Edit Environment Variables in the Registry

I’m annoyed with the state of environment variables, more specifically the PATH variable. It used to be not entirely intuitive but relatively easy to edit. You’d right-click My Computer > Properties > Advanced > Environment Variables and be home free.

Recently, I needed to add a value to my PATH variable. In Windows 8.1, finding the advanced system properties is a little different, but I made it there without too much trouble. So, I selected the PATH variable, clicked the edit button, and was presented with a dialog box. It looked good, but I couldn’t type anything!

I believe I wasn’t able to type because my existing value exceeded the the character limit of 1024. I’m sure this limit has been there all along, but it was super annoying to deal with. I was able to get around the problem by using PowerShell. This worked fine for adding a new path to the environment variable, but I don’t think it would be so great for editing to remove an unneeded path or correct a mistake. But whatever, it worked, and I thought I was in the clear until today when I found that my added path had inexplicably been removed! Gah!

I headed back to Google for a better solution, and I think I found a winner. You can edit the values in the registry, which gives me everything I’m looking for. I can copy the entire existing value into a text editor, make whatever changes, and then copy it back into the registry and save. Oh, and then you have to reboot. (Ugh.) This all seems WAY harder than it should be, but it does work, and I found it to be less annoying than the alternatives I could find.

Here are the registry keys:

  • User – [HKEY_CURRENT_USER\Environment]
  • System – [HKEY_LOCAL_MACHINE\SYSTEM\CurrentControlSet\Control\Session Manager\Environment]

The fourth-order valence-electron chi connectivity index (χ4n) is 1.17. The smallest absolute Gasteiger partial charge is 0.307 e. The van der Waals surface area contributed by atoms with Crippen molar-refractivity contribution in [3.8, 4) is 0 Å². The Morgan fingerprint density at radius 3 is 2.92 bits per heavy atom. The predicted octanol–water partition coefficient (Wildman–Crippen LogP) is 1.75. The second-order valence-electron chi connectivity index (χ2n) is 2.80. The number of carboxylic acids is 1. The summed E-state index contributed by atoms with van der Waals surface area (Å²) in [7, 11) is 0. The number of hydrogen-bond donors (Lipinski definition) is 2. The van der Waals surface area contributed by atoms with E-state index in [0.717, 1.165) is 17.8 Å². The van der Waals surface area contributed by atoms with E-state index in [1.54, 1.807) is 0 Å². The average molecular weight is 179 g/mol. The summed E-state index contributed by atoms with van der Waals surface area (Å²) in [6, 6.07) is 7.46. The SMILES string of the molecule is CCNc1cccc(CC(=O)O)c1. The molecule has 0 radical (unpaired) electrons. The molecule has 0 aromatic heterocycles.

Life-Changing Shortcuts: Windows Key + Arrow

Multiple screens are a must-have these days. I have just two, and I’m constantly throwing windows back and forth. Windows 7 introduced some nice docking features that make this easy and efficient. I can drag a maximized window by the title bar, and it will un-maximize. If I then “push” it to the top of my other screen, it will re-maximize.

Windows 7 also lets you drag windows to the sides of your screen to half-maximize it; the window will use the entire vertical space but only half of the horizontal space, as if it were docked to the side of the screen to which it was dragged. Great. I love it.

But there’s a problem. There are no edges between my screens. Ugh… I guess I’ll just resize the window to make it half-screen sized, and then manually position it along the crack like a caveman. I mean, there’s no better way to do this, right?

That’s what I might’ve said if this were 2012. I know some things now that I didn’t know then. That’s right, I’m talking about the Windows key + arrow shortcut. Use this amazing shortcut to reposition windows by jumping through the different docking options. Here’s the summary:

Shortcut Description
Windows + ↑ Maximize a normal or left/right-docked window
Windows + ← Left-dock a window; cycle through side-dock positions
Windows + → Right-dock a window; cycle through side-dock positions
Windows + ↓ Un-maximize or un-dock a window; minimize a normal window

Toggling maximize and minimize are no big deal, and neither are dock-left and dock-right. What is useful, however, is that dock-left and dock-right respect the boundary between displays. OMG–life changed! This is easily my favorite new shortcut of 2013. So, you probably won’t use this shortcut to maximize or minimize windows, but remember it for the next time you’re trying to look at four things all at the same time. I bet you’ll fall in love.

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